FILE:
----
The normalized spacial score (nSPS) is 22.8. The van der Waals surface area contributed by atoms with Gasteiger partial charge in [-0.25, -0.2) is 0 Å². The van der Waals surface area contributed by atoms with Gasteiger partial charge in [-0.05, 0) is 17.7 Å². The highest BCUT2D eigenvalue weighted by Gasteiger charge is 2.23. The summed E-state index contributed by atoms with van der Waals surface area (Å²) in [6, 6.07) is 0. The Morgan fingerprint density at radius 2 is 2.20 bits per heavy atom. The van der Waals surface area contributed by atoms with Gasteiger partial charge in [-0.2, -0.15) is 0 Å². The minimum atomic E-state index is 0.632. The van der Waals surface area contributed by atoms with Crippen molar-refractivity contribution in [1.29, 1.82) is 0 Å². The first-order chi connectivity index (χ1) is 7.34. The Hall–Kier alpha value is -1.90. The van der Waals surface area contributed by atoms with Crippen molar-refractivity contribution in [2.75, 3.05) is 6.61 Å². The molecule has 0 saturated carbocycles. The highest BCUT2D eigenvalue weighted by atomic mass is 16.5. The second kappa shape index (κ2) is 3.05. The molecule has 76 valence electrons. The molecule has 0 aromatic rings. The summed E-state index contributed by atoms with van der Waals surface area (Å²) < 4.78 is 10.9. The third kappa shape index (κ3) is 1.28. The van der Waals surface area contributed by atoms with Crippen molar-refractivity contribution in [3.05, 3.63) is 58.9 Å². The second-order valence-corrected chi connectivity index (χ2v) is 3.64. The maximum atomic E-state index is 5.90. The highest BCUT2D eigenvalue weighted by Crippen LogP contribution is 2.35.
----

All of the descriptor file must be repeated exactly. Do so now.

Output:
The normalized spacial score (nSPS) is 22.8. The van der Waals surface area contributed by atoms with Gasteiger partial charge in [-0.25, -0.2) is 0 Å². The van der Waals surface area contributed by atoms with Gasteiger partial charge in [-0.05, 0) is 17.7 Å². The highest BCUT2D eigenvalue weighted by Gasteiger charge is 2.23. The summed E-state index contributed by atoms with van der Waals surface area (Å²) in [6, 6.07) is 0. The Morgan fingerprint density at radius 2 is 2.20 bits per heavy atom. The van der Waals surface area contributed by atoms with Gasteiger partial charge in [-0.2, -0.15) is 0 Å². The minimum atomic E-state index is 0.632. The van der Waals surface area contributed by atoms with Crippen molar-refractivity contribution in [1.29, 1.82) is 0 Å². The first-order chi connectivity index (χ1) is 7.34. The Hall–Kier alpha value is -1.90. The van der Waals surface area contributed by atoms with Crippen molar-refractivity contribution in [2.75, 3.05) is 6.61 Å². The molecule has 0 saturated carbocycles. The highest BCUT2D eigenvalue weighted by atomic mass is 16.5. The second kappa shape index (κ2) is 3.05. The molecule has 76 valence electrons. The molecule has 0 aromatic rings. The summed E-state index contributed by atoms with van der Waals surface area (Å²) < 4.78 is 10.9. The third kappa shape index (κ3) is 1.28. The van der Waals surface area contributed by atoms with Crippen molar-refractivity contribution in [3.05, 3.63) is 58.9 Å². The second-order valence-corrected chi connectivity index (χ2v) is 3.64. The maximum atomic E-state index is 5.90. The highest BCUT2D eigenvalue weighted by Crippen LogP contribution is 2.35.